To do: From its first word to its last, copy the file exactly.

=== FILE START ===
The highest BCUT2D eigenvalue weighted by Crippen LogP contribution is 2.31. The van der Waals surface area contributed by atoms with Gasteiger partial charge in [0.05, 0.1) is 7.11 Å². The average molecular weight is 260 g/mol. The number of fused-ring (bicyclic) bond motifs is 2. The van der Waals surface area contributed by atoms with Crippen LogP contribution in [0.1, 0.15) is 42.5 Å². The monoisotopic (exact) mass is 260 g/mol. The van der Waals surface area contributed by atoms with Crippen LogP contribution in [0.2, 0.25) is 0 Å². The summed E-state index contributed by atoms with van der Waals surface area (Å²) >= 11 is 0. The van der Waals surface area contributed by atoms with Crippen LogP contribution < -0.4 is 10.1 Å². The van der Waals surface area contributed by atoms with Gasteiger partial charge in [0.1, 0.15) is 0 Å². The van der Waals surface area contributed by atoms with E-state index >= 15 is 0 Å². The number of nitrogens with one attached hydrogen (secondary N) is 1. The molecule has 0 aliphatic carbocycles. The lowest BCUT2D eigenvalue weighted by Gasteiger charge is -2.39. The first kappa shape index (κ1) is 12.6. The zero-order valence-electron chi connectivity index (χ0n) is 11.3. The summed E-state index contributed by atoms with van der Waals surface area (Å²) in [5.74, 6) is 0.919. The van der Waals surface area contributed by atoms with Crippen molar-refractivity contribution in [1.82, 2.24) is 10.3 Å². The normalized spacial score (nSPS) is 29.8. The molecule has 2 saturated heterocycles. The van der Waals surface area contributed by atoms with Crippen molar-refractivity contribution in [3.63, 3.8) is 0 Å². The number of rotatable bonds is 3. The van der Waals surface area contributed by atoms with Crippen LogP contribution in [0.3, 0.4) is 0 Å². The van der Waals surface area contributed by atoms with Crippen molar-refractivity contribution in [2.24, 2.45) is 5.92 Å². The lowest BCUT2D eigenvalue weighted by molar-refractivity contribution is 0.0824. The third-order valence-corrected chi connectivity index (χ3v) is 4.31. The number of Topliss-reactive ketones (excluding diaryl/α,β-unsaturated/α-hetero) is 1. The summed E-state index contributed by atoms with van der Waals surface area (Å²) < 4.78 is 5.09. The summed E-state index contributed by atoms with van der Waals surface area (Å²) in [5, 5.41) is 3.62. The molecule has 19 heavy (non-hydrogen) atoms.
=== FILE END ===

The highest BCUT2D eigenvalue weighted by Crippen LogP contribution is 2.31. The van der Waals surface area contributed by atoms with Gasteiger partial charge in [0.05, 0.1) is 7.11 Å². The average molecular weight is 260 g/mol. The number of fused-ring (bicyclic) bond motifs is 2. The van der Waals surface area contributed by atoms with Crippen LogP contribution in [0.1, 0.15) is 42.5 Å². The monoisotopic (exact) mass is 260 g/mol. The van der Waals surface area contributed by atoms with Crippen LogP contribution in [0.2, 0.25) is 0 Å². The summed E-state index contributed by atoms with van der Waals surface area (Å²) >= 11 is 0. The van der Waals surface area contributed by atoms with Crippen LogP contribution < -0.4 is 10.1 Å². The van der Waals surface area contributed by atoms with Gasteiger partial charge in [0.1, 0.15) is 0 Å². The van der Waals surface area contributed by atoms with E-state index >= 15 is 0 Å². The number of nitrogens with one attached hydrogen (secondary N) is 1. The molecule has 0 aliphatic carbocycles. The lowest BCUT2D eigenvalue weighted by Gasteiger charge is -2.39. The first kappa shape index (κ1) is 12.6. The zero-order valence-electron chi connectivity index (χ0n) is 11.3. The summed E-state index contributed by atoms with van der Waals surface area (Å²) in [5.74, 6) is 0.919. The van der Waals surface area contributed by atoms with Crippen molar-refractivity contribution in [1.82, 2.24) is 10.3 Å². The normalized spacial score (nSPS) is 29.8. The molecule has 2 saturated heterocycles. The van der Waals surface area contributed by atoms with Crippen molar-refractivity contribution in [3.63, 3.8) is 0 Å². The number of rotatable bonds is 3. The van der Waals surface area contributed by atoms with Crippen LogP contribution in [0.3, 0.4) is 0 Å². The van der Waals surface area contributed by atoms with Crippen molar-refractivity contribution in [2.24, 2.45) is 5.92 Å². The lowest BCUT2D eigenvalue weighted by molar-refractivity contribution is 0.0824. The third-order valence-corrected chi connectivity index (χ3v) is 4.31. The number of Topliss-reactive ketones (excluding diaryl/α,β-unsaturated/α-hetero) is 1. The summed E-state index contributed by atoms with van der Waals surface area (Å²) < 4.78 is 5.09. The summed E-state index contributed by atoms with van der Waals surface area (Å²) in [5, 5.41) is 3.62. The molecule has 19 heavy (non-hydrogen) atoms.